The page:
Just as the cloud has become mainstream, always-on applications are driving the demand for new, smarter networks. Hear opposing viewpoints on new approaches for building and using Smart Networks and “Fog Computing” to address scale and latency, improve reliability, and overcome bandwidth and cost constraints.
As software continues to evolve from a request/response architecture to an always-on data stream architecture, the traditional three-tier architecture is dying. This session will explore:
- New architecture designs that address the new complexities that emerge from the Streaming Web.
- The software design patterns that will emerge as architectures change to support a world of always-on data streams.
- The industry trends and thought leadership that are helping define architecture for the streaming web.
In a digital era where users are bombarded left and right with competing web startups, the difference between a second and a millisecond can mean the difference between bankruptcy and success. What started out as a neat little experiment using AWS Lambdas to stream processed data to RDS Clusters, at the beginning of 2016, has led to a slew of discoveries regarding major databases, cost-effectiveness, and the delicate balance between computation and I/O speeds. This talk will cover a few battle-tested strategies for design and implementation of streaming to data layers.
Sun Microsystems coined the phrase “The Network is the Computer” in the 1990s, though it was more aspirational than reality. But today, the explosive demand for realtime software and always-on experiences is forcing the network to get smarter. The new trend in “Serverless Infrastructure” is gaining steam, but doesn’t always help delivering scalable realtime experiences. To truly meet the needs of realtime, always-on apps, serverless platforms must evolve from the cloud to the network. This presentation will explore:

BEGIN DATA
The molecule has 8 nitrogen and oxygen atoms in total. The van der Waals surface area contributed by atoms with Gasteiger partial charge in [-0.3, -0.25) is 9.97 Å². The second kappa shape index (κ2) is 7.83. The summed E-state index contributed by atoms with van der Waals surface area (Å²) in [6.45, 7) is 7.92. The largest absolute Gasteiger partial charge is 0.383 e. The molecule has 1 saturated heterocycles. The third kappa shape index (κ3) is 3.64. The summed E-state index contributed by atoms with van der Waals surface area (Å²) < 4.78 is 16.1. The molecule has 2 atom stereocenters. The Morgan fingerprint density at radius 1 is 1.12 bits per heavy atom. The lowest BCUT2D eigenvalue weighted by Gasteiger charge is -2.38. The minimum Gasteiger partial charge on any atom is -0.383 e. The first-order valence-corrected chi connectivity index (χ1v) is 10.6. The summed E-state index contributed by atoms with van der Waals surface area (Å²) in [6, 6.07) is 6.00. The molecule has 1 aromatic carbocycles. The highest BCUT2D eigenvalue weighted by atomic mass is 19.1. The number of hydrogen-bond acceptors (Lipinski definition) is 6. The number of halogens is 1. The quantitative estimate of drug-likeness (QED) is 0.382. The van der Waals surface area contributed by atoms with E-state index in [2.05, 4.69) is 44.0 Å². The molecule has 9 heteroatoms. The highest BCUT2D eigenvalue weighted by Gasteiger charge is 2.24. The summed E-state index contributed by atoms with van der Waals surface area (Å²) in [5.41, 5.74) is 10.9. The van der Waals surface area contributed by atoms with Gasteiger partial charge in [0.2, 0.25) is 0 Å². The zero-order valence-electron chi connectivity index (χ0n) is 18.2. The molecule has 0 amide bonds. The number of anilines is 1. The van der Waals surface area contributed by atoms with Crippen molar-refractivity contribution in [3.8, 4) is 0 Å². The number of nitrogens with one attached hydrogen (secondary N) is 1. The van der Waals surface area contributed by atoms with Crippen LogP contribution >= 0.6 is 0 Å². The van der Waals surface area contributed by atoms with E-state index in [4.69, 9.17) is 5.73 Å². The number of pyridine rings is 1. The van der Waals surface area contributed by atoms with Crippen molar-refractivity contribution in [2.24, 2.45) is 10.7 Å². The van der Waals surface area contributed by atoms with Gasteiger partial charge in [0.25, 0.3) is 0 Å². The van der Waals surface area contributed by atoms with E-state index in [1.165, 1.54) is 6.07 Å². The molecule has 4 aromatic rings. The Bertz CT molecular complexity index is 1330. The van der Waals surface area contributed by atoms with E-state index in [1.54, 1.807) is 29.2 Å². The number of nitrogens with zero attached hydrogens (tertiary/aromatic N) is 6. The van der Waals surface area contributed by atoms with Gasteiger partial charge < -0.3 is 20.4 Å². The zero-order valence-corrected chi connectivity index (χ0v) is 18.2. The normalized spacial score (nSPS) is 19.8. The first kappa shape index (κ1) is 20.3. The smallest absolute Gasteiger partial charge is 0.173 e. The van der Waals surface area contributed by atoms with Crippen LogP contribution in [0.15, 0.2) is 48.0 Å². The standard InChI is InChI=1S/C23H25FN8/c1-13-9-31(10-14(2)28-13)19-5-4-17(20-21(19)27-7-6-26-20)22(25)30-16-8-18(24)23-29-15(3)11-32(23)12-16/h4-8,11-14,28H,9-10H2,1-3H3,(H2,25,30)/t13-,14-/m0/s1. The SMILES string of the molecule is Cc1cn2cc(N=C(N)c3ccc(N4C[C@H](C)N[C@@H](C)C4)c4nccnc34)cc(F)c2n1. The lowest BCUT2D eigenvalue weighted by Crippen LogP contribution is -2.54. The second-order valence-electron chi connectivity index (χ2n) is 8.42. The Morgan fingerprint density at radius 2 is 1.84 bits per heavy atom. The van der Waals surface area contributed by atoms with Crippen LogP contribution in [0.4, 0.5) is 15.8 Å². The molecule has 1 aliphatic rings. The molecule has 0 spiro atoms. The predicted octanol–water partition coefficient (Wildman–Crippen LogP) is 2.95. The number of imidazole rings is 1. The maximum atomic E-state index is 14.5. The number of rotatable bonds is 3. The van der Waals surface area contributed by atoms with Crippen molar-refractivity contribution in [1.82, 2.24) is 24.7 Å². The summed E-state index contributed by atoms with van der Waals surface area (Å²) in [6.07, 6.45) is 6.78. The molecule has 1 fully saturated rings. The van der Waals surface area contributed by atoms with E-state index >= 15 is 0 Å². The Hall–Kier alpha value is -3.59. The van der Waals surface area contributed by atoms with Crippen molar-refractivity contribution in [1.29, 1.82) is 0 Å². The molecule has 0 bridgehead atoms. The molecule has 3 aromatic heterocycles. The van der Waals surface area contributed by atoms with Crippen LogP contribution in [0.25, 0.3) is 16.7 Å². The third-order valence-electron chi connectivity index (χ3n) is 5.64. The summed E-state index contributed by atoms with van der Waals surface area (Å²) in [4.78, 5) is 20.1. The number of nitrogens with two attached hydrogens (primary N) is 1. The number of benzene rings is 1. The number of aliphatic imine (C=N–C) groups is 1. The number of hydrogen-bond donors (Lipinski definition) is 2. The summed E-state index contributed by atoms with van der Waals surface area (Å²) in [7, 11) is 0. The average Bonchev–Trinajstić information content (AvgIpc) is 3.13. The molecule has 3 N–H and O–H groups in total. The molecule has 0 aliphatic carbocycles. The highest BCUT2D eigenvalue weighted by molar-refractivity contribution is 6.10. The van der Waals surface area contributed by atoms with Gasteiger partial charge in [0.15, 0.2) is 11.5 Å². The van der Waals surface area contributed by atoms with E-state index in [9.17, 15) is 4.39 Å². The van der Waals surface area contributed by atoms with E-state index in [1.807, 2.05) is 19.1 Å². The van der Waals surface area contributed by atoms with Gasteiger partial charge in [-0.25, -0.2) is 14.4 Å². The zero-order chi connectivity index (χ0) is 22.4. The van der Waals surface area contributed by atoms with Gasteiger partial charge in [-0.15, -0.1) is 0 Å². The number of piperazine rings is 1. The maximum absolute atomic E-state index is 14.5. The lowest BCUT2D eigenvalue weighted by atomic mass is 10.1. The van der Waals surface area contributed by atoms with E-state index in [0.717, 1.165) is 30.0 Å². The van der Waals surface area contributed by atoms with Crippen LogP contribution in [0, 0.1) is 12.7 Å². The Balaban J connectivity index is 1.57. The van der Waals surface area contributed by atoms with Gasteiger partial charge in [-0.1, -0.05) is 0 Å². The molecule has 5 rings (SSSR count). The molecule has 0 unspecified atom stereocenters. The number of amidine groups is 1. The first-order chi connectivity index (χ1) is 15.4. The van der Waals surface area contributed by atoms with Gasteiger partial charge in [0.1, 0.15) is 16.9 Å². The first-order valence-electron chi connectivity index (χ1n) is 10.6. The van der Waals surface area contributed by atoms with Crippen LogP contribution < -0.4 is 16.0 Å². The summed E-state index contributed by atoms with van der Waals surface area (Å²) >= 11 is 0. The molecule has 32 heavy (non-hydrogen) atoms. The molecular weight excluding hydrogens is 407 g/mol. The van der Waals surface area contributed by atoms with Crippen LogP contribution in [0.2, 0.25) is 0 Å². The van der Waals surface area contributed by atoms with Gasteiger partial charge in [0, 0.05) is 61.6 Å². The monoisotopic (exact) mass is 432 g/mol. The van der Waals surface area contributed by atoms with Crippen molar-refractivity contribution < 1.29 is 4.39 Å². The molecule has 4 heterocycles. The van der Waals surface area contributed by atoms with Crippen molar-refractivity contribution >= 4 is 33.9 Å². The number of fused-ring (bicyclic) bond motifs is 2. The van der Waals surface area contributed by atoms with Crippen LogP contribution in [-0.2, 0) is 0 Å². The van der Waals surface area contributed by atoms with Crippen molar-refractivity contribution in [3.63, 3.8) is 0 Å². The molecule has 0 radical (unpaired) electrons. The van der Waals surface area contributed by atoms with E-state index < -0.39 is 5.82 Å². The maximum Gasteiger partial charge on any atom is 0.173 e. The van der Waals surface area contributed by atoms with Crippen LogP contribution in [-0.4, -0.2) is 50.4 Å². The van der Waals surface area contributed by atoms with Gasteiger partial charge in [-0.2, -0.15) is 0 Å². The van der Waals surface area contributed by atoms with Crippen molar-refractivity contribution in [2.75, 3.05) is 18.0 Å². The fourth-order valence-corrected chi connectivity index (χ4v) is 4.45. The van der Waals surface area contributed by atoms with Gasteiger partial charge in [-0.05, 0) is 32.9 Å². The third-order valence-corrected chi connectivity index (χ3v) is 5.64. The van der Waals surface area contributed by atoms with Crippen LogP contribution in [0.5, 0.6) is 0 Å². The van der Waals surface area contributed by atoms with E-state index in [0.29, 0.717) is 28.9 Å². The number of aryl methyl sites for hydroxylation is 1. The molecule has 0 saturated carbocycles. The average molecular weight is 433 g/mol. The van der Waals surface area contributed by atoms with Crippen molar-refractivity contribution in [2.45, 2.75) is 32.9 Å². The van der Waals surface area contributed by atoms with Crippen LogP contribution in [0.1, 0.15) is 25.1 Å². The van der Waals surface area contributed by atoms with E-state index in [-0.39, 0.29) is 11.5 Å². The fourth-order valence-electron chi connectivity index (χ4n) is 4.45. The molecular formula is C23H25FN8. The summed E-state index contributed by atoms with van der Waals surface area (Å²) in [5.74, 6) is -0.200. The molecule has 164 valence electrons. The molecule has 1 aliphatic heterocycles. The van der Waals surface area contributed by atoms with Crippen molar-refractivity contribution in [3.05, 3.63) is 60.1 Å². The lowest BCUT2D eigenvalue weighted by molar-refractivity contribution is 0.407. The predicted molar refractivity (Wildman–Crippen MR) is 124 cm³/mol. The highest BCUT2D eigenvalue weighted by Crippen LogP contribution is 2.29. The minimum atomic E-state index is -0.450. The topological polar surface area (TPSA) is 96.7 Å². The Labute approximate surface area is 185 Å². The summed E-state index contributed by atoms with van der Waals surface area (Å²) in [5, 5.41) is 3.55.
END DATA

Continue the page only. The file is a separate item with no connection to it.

– Categories of realtime software and always-on use cases that need a distributed infrastructure to scale
– Embedding application logic into a programmable network
– The software design patterns that will emerge to leverage smarter networks
– The security considerations of data streams and programmable networks
Streaming data is all around us and yet it is generally limited to updating automated systems. Organizations can unlock even more value out of their streaming data with custom dashboard applications designed for human consumption.
However, building dashboards for real-time streams of information comes with a unique set of challenges. We will address the issues and solutions for them in this Lightning Talk.
Businesses across every industry including finance, transportation, energy, military, emergency response are seeing a massive increase in data volume and data collection. The demand for immediate decision-making means that realtime processing of this flood of data is also mandatory. This session will address the products, strategies, and ideas around “firehose” data collection, processing, triggering, and the pros/cons of what’s deployed today.